Building Background Knowledge:
Fleeing Saigon as “Panic Rises”
Please get into your 1-4 groups and have your text out.
Number yourselves 1-4.
Odd numbers work together and even numbers work together.
think and then talk with a partner about the title of the novel, “Inside Out & Back Again.”: How is Ha’s life being turned ‘inside out’?
Fleeing Home: What Challenges Did Ha’s Family Face? graphic organizer to help you identify common themes among refugee experiences, you will read several informational texts during the next few lessons and use graphic organizers to take notes. Today, you will first think about the questions on this graphic organizer as you relate to Ha and her family, based on evidence from the novel. Then you will complete a similar graphic organizer on Vietnamese refugees based on an informational article. This investigation will give you a better understanding of Ha’s family’s motivation, or reason, for leaving Vietnam.
What do you think the word flee means?
Flee implies great haste; usually when people flee, it is to escape immediate danger. Escape, by contrast, has a wider variety of meanings and often takes longer (like escaping from prison or escaping from a boring job).
Which poems might have the strongest evidence to help you answer the question about the challenges they faced?
Please look at the whiteboard as I make a list of the poems and page numbers-- any volunteers??
Here is what I got: * “Choice” (page 55) * “Wet and Crying” (page 60) * “One Mat Each” (page 63) * “Should We” (pages 44 and 45) * “S-l-o-w-l-y” (page 75)
In your pair groups fill in the handout now that you have identified some poems, I would like you to choose just one or two to find some specific evidence you think is particularly strong. Last, we will share out.
What did you find about the question?? ( skip in class ) Here is what I thought about.
Maybe there is not enough food on the ship, not enough water, going to the bathroom is a problem, ship troubles, living in a tent city, etc.
In the poem ‘Should We,’ what does the family fear for Ha’s brothers?
Why might the communists want to probe family secrets?
I thought about the mental and emotional effect of a communist takeover—for example, the fear of Brother Quang being brainwashed and Brother Khoi being interrogated to reveal private family conversations.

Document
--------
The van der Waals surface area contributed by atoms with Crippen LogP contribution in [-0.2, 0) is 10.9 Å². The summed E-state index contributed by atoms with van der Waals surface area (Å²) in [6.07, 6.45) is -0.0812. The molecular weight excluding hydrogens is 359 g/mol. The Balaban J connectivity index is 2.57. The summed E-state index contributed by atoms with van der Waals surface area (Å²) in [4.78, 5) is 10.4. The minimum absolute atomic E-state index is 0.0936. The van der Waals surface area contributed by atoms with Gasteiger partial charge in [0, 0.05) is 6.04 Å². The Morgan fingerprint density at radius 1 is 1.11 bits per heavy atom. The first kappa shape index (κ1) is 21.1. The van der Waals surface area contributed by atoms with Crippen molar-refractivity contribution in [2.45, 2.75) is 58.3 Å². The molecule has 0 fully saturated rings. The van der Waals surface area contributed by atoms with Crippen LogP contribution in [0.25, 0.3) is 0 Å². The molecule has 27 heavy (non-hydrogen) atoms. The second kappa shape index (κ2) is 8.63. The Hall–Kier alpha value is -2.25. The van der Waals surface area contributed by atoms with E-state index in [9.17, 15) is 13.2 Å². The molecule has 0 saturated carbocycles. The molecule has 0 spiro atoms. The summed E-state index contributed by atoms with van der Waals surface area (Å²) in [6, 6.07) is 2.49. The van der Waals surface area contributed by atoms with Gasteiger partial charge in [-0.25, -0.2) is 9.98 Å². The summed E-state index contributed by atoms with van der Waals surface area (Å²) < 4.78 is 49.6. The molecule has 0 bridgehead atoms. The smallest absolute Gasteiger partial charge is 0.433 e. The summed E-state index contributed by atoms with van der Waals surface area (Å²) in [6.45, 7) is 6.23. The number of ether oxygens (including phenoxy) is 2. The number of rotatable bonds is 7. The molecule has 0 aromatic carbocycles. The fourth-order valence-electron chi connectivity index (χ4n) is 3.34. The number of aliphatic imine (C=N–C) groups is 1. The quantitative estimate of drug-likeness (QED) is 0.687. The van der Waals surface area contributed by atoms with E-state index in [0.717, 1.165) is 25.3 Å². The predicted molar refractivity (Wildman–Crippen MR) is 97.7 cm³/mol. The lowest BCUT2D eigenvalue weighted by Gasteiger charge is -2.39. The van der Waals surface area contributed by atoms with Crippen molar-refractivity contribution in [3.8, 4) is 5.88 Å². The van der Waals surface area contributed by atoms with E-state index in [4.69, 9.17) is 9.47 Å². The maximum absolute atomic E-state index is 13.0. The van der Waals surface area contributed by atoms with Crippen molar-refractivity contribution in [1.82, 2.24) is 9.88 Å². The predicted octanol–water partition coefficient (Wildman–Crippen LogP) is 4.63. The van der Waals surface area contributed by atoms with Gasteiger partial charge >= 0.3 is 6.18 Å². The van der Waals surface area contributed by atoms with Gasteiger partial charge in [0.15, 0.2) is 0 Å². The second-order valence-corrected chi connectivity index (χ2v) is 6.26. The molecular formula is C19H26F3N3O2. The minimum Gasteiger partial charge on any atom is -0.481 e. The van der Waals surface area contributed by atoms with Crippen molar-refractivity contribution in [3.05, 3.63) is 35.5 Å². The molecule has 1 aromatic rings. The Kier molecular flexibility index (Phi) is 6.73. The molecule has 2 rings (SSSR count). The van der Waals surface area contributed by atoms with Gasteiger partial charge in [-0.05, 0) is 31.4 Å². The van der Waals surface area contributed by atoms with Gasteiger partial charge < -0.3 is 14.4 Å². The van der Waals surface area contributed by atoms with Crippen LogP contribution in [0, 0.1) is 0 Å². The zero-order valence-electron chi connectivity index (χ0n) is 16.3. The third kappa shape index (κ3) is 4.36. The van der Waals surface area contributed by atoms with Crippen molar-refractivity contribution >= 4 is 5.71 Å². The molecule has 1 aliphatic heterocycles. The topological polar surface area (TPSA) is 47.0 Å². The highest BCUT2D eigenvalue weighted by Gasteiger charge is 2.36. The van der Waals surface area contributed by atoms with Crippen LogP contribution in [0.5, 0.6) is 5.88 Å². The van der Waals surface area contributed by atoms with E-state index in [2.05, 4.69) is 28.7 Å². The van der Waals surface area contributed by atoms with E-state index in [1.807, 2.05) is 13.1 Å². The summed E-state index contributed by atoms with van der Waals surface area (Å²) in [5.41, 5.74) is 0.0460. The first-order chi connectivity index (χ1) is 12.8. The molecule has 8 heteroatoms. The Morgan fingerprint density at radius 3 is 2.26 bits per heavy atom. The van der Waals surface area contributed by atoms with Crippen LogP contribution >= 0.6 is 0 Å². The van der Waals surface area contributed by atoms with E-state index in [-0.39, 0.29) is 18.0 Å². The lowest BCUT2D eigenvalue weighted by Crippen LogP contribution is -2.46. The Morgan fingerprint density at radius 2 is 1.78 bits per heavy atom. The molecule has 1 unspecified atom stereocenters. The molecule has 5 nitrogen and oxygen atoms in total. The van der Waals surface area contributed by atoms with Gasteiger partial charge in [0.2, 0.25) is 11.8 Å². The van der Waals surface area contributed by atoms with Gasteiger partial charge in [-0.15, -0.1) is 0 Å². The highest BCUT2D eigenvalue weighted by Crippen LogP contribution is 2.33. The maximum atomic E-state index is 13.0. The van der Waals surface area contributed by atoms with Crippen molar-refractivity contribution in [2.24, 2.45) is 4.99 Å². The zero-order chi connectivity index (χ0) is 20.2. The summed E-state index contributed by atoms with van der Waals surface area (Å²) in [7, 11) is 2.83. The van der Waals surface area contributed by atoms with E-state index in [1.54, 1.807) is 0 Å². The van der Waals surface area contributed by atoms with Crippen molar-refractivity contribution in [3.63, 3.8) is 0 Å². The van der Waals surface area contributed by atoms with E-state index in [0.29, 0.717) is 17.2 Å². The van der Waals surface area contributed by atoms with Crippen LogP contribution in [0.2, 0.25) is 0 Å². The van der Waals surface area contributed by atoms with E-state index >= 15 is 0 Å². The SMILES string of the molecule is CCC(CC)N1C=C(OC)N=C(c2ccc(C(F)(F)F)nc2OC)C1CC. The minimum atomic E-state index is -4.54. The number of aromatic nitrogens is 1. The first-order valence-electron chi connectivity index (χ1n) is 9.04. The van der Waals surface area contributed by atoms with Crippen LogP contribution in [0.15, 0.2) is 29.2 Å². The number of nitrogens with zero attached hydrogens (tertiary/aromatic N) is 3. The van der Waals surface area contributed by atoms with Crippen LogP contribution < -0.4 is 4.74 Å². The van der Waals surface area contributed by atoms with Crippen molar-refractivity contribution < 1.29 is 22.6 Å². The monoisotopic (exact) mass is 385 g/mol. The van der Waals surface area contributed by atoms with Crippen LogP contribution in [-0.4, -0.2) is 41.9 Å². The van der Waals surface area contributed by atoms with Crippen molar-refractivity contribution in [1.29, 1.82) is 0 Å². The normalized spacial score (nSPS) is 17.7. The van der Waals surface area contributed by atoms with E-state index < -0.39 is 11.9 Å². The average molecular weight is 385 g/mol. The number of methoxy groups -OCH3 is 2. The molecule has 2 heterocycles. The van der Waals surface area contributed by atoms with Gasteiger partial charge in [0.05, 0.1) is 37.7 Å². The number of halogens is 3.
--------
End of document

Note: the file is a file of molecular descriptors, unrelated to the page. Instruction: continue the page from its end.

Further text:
I can identify the strongest evidence in the text ‘Panic Rises in Saigon, but the Exits Are Few’ that helps me explain what challenges refugees from South Vietnam faced.
Does anyone know what universal means?
today you will focus on informational text to help better understand Ha’s experience leaving Vietnam.
Sometimes informational texts have vocabulary that readers have to figure out to build knowledge on the subject. paying attention to the parts of words (prefixes, roots, and suffixes) is a powerful strategy for figuring out unfamiliar words.
Think about this question while you listen.
What challenges did the South Vietnamese face?
What are your answers to the question??
Please fill out the handout in your groups.
Please look at the next handout
Who remembers what the prefix uni- means?
Who can give us a word that you know that starts with uni?
Please circle the four words in your text: inexorable,
stringent, emigration, evacuees.
Look at the word inexorable and read the sentence. After reading the sentence, what do you think the word inexorable means?
to put the meaning of the prefix in your note-catcher. Question: How does an “inexorable advance” of communists add to the feeling of panic?
Next, focus on the phrase stringent emigration laws. Based on context clues, what you think stringent means?
Next focus on the word , what word can be found in the word emigration?
So what does migration or to migrate mean?” So, what is the prefix added to that word A prefix is something that goes in front of a word root to signal meaning.
What do you think that prefix e- might mean?
That means, when we put that prefix e-, which means ‘out,’ with that root, migrate, we come up with a word that specifically means ‘moving out.’ People were moving out. And, when we look at the phrase, it turns out that South Vietnam had strict laws about ‘moving out.’ Please complete your note-catcher for the prefix and the word emigration.
Why might Vietnam have had strict rules about people leaving the country?
the communist government may not have wanted to lose citizens who had valuable skills. This relates to the totalitarian nature of communism: the government wanted “total” control.
Take another look at evacuees. What part of speech is this word? A verb, or noun, or what?
this word also has the prefix e-. We’ve just talked about this prefix e-, which means ‘out.’ But now we have a different root. What is the root you can find in the word evacuees?
Where have you seen that before? What other words contain vac as a root?
talk with a partner.
What do you think the root vac might mean?
Did you say evacuees?
What would this word literally mean?
evacuees in this case are “emptying out” of Vietnam. This is a word that is sometimes used as refugees escape dangerous areas.
Who can give us a word that you know that starts with in-?
Who can give us a word that you know that starts with the prefix e-?
in this next section of the novel, Ha and her family arrive in the United States. look for evidence to answer the question: “How is Ha’s life being turned ‘inside out’?” Add this question to the third column in structured notes.
Finish your answers to the text-dependent questions if you did not do so in class.
Complete a first read of pages 115–134. Take notes (in your journal) using the Structured Notes graphic organizer. Focus on the strongest evidence that reveals how Ha is being turned “inside out,” plus vocabulary that helps you understand her challenges and responses.